Wordwatch Towers

A plain language guide to punctuation, grammar and writing well.

Technical stuff – part 9: adverbs

with 6 comments

A Bernese Mountain Dog has a nice yawn.
Image via Wikipedia

Adverbs are words that give us extra information, very often about the way something is being done. We use such words all the time.

In the following sentences the adverbs are in bold:

She strutted confidently along the catwalk and posed beautifully for the photographers.

He groaned quietly and violently pushed back his chair.

The dog yawned sleepily.

She spoke thoughtfully and carefully wrote down all the questions that were asked.

Adverbs are often formed by adding the letters ‘ly’ to an adjective (or describing word). For example:

‘Confident’ is an adjective: ‘confidently’ is an adverb.

‘Beautiful’ is an adjective: ‘beautifully’ is an adverb.

Nouns, verbs and adjectives

When adverbs go bad: a word of warning

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Written by Wordwatch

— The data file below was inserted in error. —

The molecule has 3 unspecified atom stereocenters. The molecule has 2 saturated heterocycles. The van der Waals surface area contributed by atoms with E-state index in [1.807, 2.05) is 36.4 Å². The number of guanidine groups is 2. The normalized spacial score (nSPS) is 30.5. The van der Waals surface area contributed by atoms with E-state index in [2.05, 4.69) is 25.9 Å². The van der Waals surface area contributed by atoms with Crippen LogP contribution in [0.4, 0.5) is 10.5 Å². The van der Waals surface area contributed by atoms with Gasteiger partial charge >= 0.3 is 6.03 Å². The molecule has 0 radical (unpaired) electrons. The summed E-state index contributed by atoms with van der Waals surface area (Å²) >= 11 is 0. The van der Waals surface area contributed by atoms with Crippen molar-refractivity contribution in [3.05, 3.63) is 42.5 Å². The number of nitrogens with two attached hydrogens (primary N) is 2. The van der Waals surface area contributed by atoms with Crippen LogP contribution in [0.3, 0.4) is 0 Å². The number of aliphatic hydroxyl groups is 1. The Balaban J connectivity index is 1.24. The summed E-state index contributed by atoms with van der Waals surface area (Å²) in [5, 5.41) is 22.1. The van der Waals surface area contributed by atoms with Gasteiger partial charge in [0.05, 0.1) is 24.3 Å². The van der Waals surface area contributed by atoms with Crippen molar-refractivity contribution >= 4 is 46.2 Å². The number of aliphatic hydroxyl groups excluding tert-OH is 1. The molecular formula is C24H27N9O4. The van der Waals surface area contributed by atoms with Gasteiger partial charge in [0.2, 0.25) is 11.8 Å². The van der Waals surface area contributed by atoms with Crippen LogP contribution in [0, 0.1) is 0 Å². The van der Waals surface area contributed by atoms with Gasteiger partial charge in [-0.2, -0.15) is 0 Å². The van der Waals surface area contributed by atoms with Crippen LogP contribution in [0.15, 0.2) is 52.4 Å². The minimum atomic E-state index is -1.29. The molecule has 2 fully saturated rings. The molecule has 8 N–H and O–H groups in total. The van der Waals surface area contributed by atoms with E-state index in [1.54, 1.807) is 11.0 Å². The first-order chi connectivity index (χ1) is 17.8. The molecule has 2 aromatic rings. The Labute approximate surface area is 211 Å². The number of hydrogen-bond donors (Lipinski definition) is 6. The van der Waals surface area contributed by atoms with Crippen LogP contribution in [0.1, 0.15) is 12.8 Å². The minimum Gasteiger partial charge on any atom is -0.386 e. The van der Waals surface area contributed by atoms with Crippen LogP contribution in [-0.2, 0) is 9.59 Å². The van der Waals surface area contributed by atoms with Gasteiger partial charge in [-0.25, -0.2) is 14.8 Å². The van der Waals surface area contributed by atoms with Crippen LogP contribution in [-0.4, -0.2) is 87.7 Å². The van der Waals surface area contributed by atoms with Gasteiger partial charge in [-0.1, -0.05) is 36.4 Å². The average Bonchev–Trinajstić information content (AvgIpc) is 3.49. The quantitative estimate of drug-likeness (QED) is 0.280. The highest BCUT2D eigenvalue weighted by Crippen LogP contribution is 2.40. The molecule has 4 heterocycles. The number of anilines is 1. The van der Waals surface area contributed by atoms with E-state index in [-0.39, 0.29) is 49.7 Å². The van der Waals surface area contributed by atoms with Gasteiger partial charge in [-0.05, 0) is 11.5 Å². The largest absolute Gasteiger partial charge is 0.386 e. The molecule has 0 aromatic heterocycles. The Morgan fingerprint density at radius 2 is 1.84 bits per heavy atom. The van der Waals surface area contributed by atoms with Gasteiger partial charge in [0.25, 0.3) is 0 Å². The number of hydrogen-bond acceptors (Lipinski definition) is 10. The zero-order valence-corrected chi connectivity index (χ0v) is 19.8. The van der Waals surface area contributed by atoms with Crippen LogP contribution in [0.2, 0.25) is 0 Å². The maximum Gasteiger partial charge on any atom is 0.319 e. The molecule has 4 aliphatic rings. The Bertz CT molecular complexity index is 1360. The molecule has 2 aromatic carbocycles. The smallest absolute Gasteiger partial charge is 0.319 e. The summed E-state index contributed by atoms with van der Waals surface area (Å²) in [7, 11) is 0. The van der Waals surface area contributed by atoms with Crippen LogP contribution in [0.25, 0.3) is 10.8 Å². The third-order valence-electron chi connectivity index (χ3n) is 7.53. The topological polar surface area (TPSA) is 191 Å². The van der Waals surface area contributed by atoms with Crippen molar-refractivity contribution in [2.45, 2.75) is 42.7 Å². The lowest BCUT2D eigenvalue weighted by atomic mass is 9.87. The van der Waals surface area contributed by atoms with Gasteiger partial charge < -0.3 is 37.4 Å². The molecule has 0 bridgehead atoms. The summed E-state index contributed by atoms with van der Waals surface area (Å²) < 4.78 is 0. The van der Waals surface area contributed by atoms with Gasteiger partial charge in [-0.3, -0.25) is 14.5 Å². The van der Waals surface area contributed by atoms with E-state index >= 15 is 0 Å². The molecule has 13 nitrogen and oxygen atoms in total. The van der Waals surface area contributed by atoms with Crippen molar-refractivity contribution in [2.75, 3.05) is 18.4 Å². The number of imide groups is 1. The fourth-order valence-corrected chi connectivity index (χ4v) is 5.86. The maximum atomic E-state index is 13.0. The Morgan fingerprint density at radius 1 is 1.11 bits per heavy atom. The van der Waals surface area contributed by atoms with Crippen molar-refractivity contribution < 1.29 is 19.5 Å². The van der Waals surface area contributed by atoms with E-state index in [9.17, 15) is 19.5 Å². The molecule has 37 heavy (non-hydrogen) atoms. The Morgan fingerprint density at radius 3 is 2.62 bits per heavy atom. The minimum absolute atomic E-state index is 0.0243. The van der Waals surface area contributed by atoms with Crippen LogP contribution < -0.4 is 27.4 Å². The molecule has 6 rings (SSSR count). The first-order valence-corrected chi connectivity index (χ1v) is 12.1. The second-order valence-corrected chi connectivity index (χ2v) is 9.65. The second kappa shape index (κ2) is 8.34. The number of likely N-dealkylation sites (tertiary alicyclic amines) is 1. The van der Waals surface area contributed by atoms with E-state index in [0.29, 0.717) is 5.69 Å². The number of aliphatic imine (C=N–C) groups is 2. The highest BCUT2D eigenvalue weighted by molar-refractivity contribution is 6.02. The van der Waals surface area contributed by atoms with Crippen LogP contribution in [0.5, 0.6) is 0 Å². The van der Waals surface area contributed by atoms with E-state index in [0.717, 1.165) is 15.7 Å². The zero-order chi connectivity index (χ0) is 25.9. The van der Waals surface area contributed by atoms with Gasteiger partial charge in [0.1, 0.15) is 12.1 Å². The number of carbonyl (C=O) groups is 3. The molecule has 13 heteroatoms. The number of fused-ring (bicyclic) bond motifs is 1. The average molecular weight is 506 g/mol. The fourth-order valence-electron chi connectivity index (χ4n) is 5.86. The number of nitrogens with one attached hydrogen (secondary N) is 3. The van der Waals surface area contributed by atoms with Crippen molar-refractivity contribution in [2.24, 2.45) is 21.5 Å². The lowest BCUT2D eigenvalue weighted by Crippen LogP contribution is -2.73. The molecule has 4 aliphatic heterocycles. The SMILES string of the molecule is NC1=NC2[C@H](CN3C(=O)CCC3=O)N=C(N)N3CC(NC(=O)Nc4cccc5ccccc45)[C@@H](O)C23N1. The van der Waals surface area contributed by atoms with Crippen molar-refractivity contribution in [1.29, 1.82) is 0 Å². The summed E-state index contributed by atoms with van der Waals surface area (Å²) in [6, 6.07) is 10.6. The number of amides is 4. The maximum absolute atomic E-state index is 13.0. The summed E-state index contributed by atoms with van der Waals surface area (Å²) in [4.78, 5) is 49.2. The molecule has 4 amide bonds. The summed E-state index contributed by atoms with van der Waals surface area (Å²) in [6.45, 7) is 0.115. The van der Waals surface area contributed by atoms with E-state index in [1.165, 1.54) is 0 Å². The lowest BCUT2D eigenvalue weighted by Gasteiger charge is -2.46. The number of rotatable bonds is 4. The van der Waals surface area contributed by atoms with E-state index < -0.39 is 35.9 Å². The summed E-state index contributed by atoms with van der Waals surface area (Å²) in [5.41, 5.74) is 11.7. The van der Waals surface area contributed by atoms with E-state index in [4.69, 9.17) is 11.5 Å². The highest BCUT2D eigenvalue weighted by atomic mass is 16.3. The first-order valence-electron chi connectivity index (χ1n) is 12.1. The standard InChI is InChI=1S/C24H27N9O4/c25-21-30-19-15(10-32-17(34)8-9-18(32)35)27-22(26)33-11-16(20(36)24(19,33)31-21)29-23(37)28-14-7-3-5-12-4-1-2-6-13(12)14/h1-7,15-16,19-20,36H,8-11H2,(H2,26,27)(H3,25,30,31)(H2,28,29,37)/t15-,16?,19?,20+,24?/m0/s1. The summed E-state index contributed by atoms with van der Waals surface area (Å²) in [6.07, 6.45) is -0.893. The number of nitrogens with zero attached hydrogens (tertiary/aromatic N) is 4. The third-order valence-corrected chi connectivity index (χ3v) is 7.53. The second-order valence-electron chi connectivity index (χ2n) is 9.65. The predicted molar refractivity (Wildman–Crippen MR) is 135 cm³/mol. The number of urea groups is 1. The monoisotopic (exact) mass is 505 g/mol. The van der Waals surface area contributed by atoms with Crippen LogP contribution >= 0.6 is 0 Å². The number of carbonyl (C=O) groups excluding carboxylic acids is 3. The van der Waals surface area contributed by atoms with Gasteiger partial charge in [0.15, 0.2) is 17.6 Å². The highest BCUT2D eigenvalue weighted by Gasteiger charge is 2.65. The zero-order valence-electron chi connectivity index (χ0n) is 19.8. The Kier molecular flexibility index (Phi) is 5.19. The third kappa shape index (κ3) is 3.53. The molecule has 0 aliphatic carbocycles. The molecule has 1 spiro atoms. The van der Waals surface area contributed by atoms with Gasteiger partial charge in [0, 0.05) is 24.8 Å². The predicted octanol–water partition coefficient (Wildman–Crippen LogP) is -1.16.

25/01/2010 at 1:43 pm

6 Responses

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  1. You explained that welly.

    Michael Farrell

    25/01/2010 at 3:40 pm

    • Troublemaker. ‘Well’ is an adverb as well as an adjective — and so no need to add the ‘ly’. I also had to use up calories looking up how to spell ‘mischievous’ — so no mid-morning cake or gold star for you today.

      Deborah

      25/01/2010 at 3:51 pm

  2. Moi?? *looking wounded*

    Michael Farrell

    25/01/2010 at 5:27 pm

    • OK — one dry biscuit then.

      Deborah

      26/01/2010 at 7:28 am

  3. For a lot of people, the trick is being able to use them in what they write. The trick for me is getting myself to lay off of them. If I only had a penny for every time I’ve had to go through a blog post’s draft and clean out all 35+ redundant adverbs. ha!

    I love your niche here. 🙂

    gemarrs

    26/01/2010 at 12:46 am

    • Hi gemarrs — Welcome, and thank you for your kind words. Yes, I know what you mean about weeding out adverbs. It can take discipline!

      Deborah

      26/01/2010 at 7:17 am


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